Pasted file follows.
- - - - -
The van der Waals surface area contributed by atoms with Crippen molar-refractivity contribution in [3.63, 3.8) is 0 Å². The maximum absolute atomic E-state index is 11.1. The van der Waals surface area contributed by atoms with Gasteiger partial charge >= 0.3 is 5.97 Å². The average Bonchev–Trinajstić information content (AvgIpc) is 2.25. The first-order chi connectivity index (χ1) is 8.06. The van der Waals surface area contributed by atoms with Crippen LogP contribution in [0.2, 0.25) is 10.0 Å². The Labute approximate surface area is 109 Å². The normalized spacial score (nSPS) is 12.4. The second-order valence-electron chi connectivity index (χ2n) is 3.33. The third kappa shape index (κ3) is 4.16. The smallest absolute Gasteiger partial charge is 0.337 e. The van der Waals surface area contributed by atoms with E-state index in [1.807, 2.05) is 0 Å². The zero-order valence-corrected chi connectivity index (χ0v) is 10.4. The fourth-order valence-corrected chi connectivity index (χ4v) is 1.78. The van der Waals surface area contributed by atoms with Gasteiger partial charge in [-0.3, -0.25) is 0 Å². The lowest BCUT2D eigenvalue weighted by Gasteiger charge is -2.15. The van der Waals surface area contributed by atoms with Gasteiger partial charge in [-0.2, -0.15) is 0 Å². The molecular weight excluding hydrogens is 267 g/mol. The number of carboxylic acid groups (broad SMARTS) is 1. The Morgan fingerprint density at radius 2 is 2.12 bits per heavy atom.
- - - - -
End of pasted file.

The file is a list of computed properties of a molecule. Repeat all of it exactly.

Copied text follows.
The van der Waals surface area contributed by atoms with Crippen molar-refractivity contribution in [3.63, 3.8) is 0 Å². The maximum absolute atomic E-state index is 11.1. The van der Waals surface area contributed by atoms with Gasteiger partial charge >= 0.3 is 5.97 Å². The average Bonchev–Trinajstić information content (AvgIpc) is 2.25. The first-order chi connectivity index (χ1) is 8.06. The van der Waals surface area contributed by atoms with Crippen LogP contribution in [0.2, 0.25) is 10.0 Å². The Labute approximate surface area is 109 Å². The normalized spacial score (nSPS) is 12.4. The second-order valence-electron chi connectivity index (χ2n) is 3.33. The third kappa shape index (κ3) is 4.16. The smallest absolute Gasteiger partial charge is 0.337 e. The van der Waals surface area contributed by atoms with E-state index in [1.807, 2.05) is 0 Å². The zero-order valence-corrected chi connectivity index (χ0v) is 10.4. The fourth-order valence-corrected chi connectivity index (χ4v) is 1.78. The van der Waals surface area contributed by atoms with Gasteiger partial charge in [-0.3, -0.25) is 0 Å². The lowest BCUT2D eigenvalue weighted by Gasteiger charge is -2.15. The van der Waals surface area contributed by atoms with Gasteiger partial charge in [-0.2, -0.15) is 0 Å². The molecular weight excluding hydrogens is 267 g/mol. The number of carboxylic acid groups (broad SMARTS) is 1. The Morgan fingerprint density at radius 2 is 2.12 bits per heavy atom.